China's biggest manufacturer of carrier rockets will soon begin to develop the next-generation Long March 8 medium-lift carrier rocket to meet the demands of commercial launch service, according to a senior manager.
Li Tongyu, head of carrier rocket development at the China Academy of Launch Vehicle Technology, told China Daily that the Long March 8 will have a modular design and will use engines that have been used by the Long March 5 and Long March 7, both new rockets developed by the academy.
"Its core stage will be based on those used by the Long March 7 and Long March 3A, and it will have two solid-propelled boosters that are 2 meters in diameter," he said. "We will spend up to three years on its development and if everything goes well, its maiden flight will take place by the end of 2018."
Long March 8 will be capable of sending a payload of about 4.5 metric tons to a sun-synchronous orbit, or 2.5 tons to geosynchronous transfer orbit, he said. In a sun-synchronous orbit, a satellite circles the Earth at the same rate that the Earth orbits the sun, whereas with a geosynchronous orbit, the satellite matches the rotation of the Earth.
Li said use of the Long March 8 will extensively reduce the launch costs of low- and middle-orbit satellites, giving it bright prospects in the commercial launch market.
Researchers at the academy are currently developing the latest variant of the Long March 5 heavy-lift carrier rocket. It will be tasked with placing the core module of the country's space station into orbit in 2018, he noted.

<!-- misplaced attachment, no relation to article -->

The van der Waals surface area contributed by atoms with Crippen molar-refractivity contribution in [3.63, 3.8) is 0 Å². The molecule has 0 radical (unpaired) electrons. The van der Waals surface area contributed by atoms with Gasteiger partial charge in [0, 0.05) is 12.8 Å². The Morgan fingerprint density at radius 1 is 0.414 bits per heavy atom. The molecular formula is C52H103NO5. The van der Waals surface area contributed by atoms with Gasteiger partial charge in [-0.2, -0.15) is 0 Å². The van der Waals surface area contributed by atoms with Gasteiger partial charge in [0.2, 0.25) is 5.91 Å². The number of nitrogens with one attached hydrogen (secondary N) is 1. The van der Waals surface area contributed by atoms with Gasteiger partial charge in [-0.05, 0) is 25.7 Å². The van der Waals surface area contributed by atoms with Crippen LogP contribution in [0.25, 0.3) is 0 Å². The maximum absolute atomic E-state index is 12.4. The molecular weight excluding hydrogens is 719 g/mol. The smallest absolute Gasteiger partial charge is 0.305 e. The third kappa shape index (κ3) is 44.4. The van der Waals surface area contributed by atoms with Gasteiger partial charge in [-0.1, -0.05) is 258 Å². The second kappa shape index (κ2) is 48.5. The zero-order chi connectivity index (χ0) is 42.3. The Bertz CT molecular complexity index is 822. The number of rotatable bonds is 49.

China plans to put a manned space station into service around 2022. It will consist of three parts — a core module attached to two space labs, each of which weigh about 20 tons. The facility is expected to be the world's only space station after the planned retirement of the International Space Station in 2024.
The first model in the country's heavy-lift rocket family, the 57-meter-tall Long March 5, made its maiden flight in November. It is China's mightiest carrier rocket and one of the world's most powerful launch vehicles currently in operation.
The second launch of the Long March 5 will be made in June to lift a large communications satellite into space. Before the end of 2017, China will conduct the rocket's third mission, sending the Chang'e 5 lunar probe to the moon, according to Li.
The China Academy of Launch Vehicle Technology also has opened preliminary research on a super-heavy rocket that will have a takeoff weight of 3,000 tons and can transport a 140-ton payload into low Earth orbit.
If research and development go well, the super-heavy rocket will carry out its first flight around 2030, allowing China to land astronauts on the moon, and to send and retrieve Mars probes, designers at the academy said.